Saturday, 13 April 2013

Spiders and Dragons and Toads... Oh My!

(Photo credit: Wikipedia)
While most of the other spiders within his network were a dark brown in their colouring, Seymour had a lovely velvety gray tone that made him stand out from the rest. As Seymour made his trips to the surface to gather air bubbles in the tiny hairs along his body the sun would cast a rays of light upon him creating the illusion that he was a sparkling piece of polished silver. With his superior swimming ability and glittering body Seymour looked like quick-silver as he sliced through the water.

Unlike the females in his family Seymour had to make less frequent trips to the surface to gather air for his underwater shelter. He usually only made a daily trip to replenish his diving bell air supply. Yet, this did not mean that he was without stories from the surface. In his younger days, Seymour was far bolder and would cross the watery threshold to molt rather than creating a separate bell for the purpose. He was now an older fellow approaching his 22nd month. And, as time went on, his trips above the water decreased and his network of underwater air bells became more complex. Like the other diving bell spiders, each air bell within the network of Seymour’s shelter had a specific function. One bell was for eating, one bell was for sleeping, one bell was for mating and raising young and another bell was for molting.

lowered in a glass diving bell (Photo credit: Wikipedia)His trips to the top were a great opportunity to learn about the creatures that lived in the habitat. Creatures like the flyers that flashed in the night or the bouncing and shuffling beasts with the swift sticky tongue! He often reminisced about his life these days, remembering such stories like the one of a giant creature with four legs that also used a diving bell. He had seen this creature on land one day while molting. It lumbered along on two legs with the other two dangling by its sides. Most of the stories of this creature involved its visits to the water. Over the countless seasons the stories left behind by ancestors were complemented by each generation, leaving the contemporaries with a storehouse of knowledge about the world they lived in. The giant diving bell creature  that sometime visited the habitat was one of these many stories. This particular creature had seemed to mutate from having a large gleaming diving bell to a long tube that emanated from its head, to what Seymour had observed was a cylindrical tube on its top half and a smaller head that leaked bubbles with feet like the beast with the sticky tongue… Although Seymour had many stories about the world he did not recognise that this Goliath that visited the habitat was indeed known above the water as a human.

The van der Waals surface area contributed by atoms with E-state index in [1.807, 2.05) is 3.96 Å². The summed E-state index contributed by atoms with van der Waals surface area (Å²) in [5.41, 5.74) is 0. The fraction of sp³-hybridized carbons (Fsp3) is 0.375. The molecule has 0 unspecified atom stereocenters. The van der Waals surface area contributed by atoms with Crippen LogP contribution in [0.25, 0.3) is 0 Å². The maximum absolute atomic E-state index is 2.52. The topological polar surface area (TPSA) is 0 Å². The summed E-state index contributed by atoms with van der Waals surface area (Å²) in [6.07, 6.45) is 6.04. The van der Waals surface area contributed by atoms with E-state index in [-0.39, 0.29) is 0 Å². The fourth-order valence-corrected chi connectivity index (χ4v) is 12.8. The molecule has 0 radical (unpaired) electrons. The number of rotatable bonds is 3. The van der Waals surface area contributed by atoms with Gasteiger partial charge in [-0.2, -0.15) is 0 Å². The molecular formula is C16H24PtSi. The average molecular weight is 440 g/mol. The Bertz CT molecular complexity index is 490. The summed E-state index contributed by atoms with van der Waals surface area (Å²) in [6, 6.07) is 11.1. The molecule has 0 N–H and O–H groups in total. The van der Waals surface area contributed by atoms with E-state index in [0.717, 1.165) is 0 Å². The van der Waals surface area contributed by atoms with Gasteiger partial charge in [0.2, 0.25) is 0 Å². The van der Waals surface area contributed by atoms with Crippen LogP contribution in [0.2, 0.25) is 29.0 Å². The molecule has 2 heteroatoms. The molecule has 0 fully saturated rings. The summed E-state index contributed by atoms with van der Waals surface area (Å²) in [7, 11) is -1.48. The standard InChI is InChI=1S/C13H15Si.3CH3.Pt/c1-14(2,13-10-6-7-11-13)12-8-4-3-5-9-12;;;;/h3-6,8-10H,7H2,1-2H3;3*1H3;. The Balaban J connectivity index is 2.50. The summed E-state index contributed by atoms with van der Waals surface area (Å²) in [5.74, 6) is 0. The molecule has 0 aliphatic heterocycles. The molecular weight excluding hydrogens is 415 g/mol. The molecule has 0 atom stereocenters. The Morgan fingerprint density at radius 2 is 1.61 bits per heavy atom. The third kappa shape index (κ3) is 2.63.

As he sat on this stagnant summer’s day within the safety of his retreat Seymour thought about William and the world above the water. This was his second summer in the habitat after the overwinter and he had said his final goodbyes to William the night before. Seymour had been an active hunter, but in the recent months he had slowed his pace and was beginning to feel his age. In his prime, he was a fabulous swimmer darting out and catching prey with swift strokes in his watery abode. Seymour was a confident huntsman who he had developed a taste for crustaceans and tadpoles, leaving the nymphs, mites and mayflies to the less aggressive hunters in the habitat. His taste for crustaceans and tadpoles was how Seymour came to befriend William. William was an inquisitive youthful burst of energy that reminded Seymour of his younger days. Full of questions, requests and eager to begin an adventure was William’s approach to learning about the world around him. His eagerness to act, investigate and explore was a wonderful quality in William but it was also one that had put him in unnecessary danger on more than one occasion. This was how he came to wander into Seymour’s sanctuary. As an older chap, Seymour had welcomed this little nymph with the endless supply of queries. William had been a welcome distraction from the realisation that Seymour was nearing the end of his cycle and gave him the occasion to hark back to his own youth as a hatchling adventures living in a snail shell before he learned to make his own proper shelter.

As Seymour sat contemplating his visits with William he noticed that his shelter was starting shrink. It was time that he journey to the surface to gather air to refill his homespun sub-aqua web to avoid it from collapsing. It was a relatively safe time to journey to the surface, between sunrise and daylight, the hopping shufflers with the sticky tongues had fled after a long night of feasting and the giant feathered flyers were just beginning to stretch their wings. Without further delay Seymour made the familiar voyage to the surface…


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